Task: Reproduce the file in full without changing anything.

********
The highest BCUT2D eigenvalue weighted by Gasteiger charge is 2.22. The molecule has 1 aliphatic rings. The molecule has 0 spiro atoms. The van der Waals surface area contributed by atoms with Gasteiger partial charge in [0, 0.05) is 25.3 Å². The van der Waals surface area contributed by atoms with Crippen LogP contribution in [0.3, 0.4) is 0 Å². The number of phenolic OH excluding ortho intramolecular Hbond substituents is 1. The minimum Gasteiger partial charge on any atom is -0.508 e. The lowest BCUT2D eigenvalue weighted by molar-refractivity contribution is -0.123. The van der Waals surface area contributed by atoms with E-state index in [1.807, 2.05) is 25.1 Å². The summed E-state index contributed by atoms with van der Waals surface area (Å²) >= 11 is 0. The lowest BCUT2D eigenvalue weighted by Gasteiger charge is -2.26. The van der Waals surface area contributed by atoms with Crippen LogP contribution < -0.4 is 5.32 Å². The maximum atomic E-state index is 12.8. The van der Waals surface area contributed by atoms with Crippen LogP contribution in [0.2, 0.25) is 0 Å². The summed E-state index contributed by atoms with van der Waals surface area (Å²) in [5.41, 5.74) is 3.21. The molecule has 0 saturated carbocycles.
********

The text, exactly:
The highest BCUT2D eigenvalue weighted by Gasteiger charge is 2.22. The molecule has 1 aliphatic rings. The molecule has 0 spiro atoms. The van der Waals surface area contributed by atoms with Gasteiger partial charge in [0, 0.05) is 25.3 Å². The van der Waals surface area contributed by atoms with Crippen LogP contribution in [0.3, 0.4) is 0 Å². The number of phenolic OH excluding ortho intramolecular Hbond substituents is 1. The minimum Gasteiger partial charge on any atom is -0.508 e. The lowest BCUT2D eigenvalue weighted by molar-refractivity contribution is -0.123. The van der Waals surface area contributed by atoms with E-state index in [1.807, 2.05) is 25.1 Å². The summed E-state index contributed by atoms with van der Waals surface area (Å²) >= 11 is 0. The lowest BCUT2D eigenvalue weighted by Gasteiger charge is -2.26. The van der Waals surface area contributed by atoms with Crippen LogP contribution < -0.4 is 5.32 Å². The maximum atomic E-state index is 12.8. The van der Waals surface area contributed by atoms with Crippen LogP contribution in [0.2, 0.25) is 0 Å². The summed E-state index contributed by atoms with van der Waals surface area (Å²) in [5.41, 5.74) is 3.21. The molecule has 0 saturated carbocycles.